Enemy of God is the book I feared I’d encounter when I originally hesitated to read Bernard Cornwell’s “Warlord Chronicles” series about King Arthur. As I mentioned in my review of the previous book, The Winter King, there is evidence in the (scanty) historical record that the original Arthur made enemies in the British church. I feared that Christianity would be made to look bad.
And that’s what happened in this volume.
Oh, Cornwell covers himself. He has a couple positively presented Christian characters, notably the warrior Galahad, but that reads to me like the standard “Some of my best friends are Jewish” denial of anti-Semitism. In this book, the Christians are the bad guys. Even worse guys than the Saxon conquerors Arthur is fighting. Arthur is tolerant of religion but doesn’t believe in much of anything himself, except his honor, and Cornwell seems to see this as the best way to live.
Arthur (not a king but a warlord, and protector of the not-yet-grown king, Mordred) made himself the most powerful man in Britain at the end of The Winter King. He wants to solidify the peace through a marriage between Princess Ceinwyn, Princess of the kingdom of Powys, and Lancelot, whom he has made king of another British kingdom. But the narrator, Derfel, spoils this plan by running off with the princess. Later Derfel gets involved in helping the druid Merlin search for the cauldron of Clyddno Eiddyn, obviously meant as the inspiration for the quest of the Holy Grail. The story of Tristan and Iseult is also incorporated (in the most horrifying version you’ll ever read).
But the real struggle in this story is with Christianity. The Christians of Britain, whipped up by the oily Bishop Sansum and his missionaries, are working themselves into a passion to convert all Britain by force before the magical year of 500 A.D., when they expect Christ to return. They are being cynically manipulated by King Lancelot, whom they adopt as their leader despite the fact that his faith is questionable. This mob enthusiasm threatens Arthur’s peace and the very existence of what remains of unconquered Britain.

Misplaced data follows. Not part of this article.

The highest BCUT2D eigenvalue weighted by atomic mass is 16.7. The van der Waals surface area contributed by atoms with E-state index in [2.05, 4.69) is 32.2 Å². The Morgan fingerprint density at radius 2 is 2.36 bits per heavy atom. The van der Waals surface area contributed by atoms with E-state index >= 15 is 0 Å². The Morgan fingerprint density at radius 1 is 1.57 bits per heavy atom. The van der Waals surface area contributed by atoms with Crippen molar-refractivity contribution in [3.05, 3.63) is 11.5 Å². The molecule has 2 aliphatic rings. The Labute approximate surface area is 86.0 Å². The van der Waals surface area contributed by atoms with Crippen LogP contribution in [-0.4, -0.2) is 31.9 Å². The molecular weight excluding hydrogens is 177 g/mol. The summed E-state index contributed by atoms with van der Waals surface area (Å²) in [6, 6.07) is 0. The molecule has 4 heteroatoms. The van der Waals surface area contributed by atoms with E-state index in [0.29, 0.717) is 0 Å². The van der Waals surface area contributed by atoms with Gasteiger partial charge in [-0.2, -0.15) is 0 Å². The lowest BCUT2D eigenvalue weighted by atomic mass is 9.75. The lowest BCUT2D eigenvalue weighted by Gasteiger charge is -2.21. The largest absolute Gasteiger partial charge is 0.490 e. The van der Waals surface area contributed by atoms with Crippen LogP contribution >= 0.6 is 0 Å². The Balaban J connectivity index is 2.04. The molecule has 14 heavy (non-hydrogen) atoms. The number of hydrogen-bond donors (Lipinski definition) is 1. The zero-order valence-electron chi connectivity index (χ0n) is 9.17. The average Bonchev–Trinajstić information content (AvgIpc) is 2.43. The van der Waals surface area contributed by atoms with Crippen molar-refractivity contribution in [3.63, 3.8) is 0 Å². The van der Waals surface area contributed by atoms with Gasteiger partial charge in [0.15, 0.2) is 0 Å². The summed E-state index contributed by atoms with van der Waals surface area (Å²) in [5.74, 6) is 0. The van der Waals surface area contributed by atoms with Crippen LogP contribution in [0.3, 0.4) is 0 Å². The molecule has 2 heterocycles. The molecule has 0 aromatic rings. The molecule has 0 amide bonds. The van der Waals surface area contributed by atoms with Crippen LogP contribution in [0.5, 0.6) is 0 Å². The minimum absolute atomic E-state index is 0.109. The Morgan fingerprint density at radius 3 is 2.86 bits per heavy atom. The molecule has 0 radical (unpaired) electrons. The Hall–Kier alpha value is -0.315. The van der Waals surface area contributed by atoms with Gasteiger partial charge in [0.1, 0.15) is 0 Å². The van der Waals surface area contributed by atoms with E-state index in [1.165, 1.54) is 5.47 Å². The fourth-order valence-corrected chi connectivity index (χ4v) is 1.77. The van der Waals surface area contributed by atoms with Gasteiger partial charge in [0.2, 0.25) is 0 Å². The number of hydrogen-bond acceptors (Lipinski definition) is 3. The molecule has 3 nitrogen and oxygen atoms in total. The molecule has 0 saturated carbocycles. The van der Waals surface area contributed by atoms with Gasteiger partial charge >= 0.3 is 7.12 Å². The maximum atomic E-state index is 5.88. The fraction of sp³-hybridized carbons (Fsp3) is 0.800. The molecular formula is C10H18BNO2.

Except for the exceptions referred to above, all the Christians in the book are either stupid or evil, and virtually all the priests are assumed to be either sexual predators or pederasts. Derfel and Arthur look at the Christians as an alien group that has settled in Britain, grown in numbers insidiously, and now threatens to impose its laws on everyone. Perhaps Cornwell has the Muslim presence in today’s Britain in the back of his mind.
It bothered me, but I finished it. I’ve started the third book now, and that one is less offensive.
For the rest, good story, interesting characters, exciting action. A Cornwell novel.